Emil Avdaliani specializes on former Soviet space and wider Eurasia with particular focus on Russia's internal and foreign policy, relations with Iran, China, the EU and the US. He teaches history and international relations at Tbilisi State University and Ilia State University (Georgia).

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Eastern Europe

Unhappy Iran Battles for Lost Influence in South Caucasus

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Events that might not matter elsewhere in the world matter quite a lot in the South Caucasus. Given a recent history of conflict, with all the bad feelings that generates, plus outside powers playing geostrategic games, and its growing importance as an energy corridor between Europe and Central Asia, the region is vulnerable. 

This has been worsened by the two-year-long Western absence of engagement. In 2020, Europe and the U.S. were barely involved as the second Nagorno-Karabakh war broke out between Armenia and Azerbaijan, leaving about 7,000 dead. With tensions now on the rise between Azerbaijan and Iran, Western uninterest is again evident, even though this might have wider ramifications for future re-alignment in the South Caucasus. 

The drumbeat of Iranian activity against Azerbaijan has been consistent in recent months. Iran is getting increasingly edgy about Israel’s presence in the South Caucasus — hardly surprising given Israel’s painfully well-targeted assassination and computer hacking campaigns against nuclear staff and facilities — and especially its growing security and military ties with Azerbaijan, with whom Iran shares a 765km (430 mile) border. Iran has also voiced concern about the presence in the region of Turkish-backed Syrian mercenaries, who were used as Azeri assault troops last year.  

Much of the anger has been played out in military exercises. The Azeri military has been busy since its victory, exercising near the strategic Lachin corridor which connects the separatist region to Armenia, and in the Caspian Sea, where it has jointly exercised with Turkish personnel. Iran, in turn, sent units to the border region this month for drills of an unstated scale.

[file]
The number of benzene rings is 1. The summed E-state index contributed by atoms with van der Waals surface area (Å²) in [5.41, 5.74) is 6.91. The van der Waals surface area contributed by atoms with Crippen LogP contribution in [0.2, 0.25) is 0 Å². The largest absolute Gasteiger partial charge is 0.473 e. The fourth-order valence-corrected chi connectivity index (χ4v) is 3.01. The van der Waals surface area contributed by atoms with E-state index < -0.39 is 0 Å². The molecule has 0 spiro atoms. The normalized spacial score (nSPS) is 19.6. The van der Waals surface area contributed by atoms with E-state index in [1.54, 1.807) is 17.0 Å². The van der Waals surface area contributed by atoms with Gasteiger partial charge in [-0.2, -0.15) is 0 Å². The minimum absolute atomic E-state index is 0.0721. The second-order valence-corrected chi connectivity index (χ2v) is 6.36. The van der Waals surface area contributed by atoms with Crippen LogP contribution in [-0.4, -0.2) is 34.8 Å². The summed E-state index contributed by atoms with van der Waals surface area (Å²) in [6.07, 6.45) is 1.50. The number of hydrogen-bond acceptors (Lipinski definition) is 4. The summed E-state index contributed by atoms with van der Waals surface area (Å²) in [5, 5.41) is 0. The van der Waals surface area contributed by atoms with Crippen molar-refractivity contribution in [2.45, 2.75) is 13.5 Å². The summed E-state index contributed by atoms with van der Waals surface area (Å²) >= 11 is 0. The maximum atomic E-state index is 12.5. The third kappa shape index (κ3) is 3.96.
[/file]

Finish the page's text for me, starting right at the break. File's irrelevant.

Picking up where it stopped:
This week, the Azeri and Iranian foreign ministers agreed to dial down the rhetoric amid much talk of mutual understanding. Whether that involved promises regarding the Israeli presence or a pledge by Iran to abandon a newly promised road to Armenia was not stated. 

Iran’s behavior is a recognition of the long-term strategic changes caused by the Armenian defeat last year. Iran has been sidelined. Its diplomatic initiatives have failed, and it has been unwelcome in post-conflict discussions. 

It is true that Iran was never a dominant power in the South Caucasus. Unlike Russia or Turkey, the traditional power brokers, it has not had a true ally. Iran was certainly part of the calculus for states in the region, but it was not feared, like Russia or Turkey. And yet, the South Caucasus represents an area of key influence, based on millennia of close political and cultural contacts. 

Seen in this light, it is unsurprising that Iran ratcheted up tensions with Azerbaijan. Firstly, this reasserted the involvement of the Islamic Republic in the geopolitics of the South Caucasus. It was also a thinly-veiled warning to Turkey that its growing ambitions and presence in the region are seen as a threat. In Iran’s view, Turkey’s key role as an enabler of Azeri irridentism is unmistakable. 

Turkish involvement has disrupted the foundations of the South Caucasian status quo established in the 1990s. To expect Turkey to become a major power there is an overstretch, but it nevertheless worries Iran. For example, the recent Caspian Sea exercises between Azerbaijan and Turkey appear to run counter to a 2018 agreement among the sea’s littoral states stipulating no external military involvement. 

The Caspian Sea has always been regarded by Iranians as an exclusive zone shared first with the Russian Empire, later the Soviets, and presently the Russian Federation. Other littoral states play a minor role. This makes Turkish moves in the basin and the recent improvement of ties between Azerbaijan and Turkmenistan an unpleasant development for Iran — fewer barriers to the Trans-Caspian Pipeline threatens the Islamic Republic’s ability to block the project.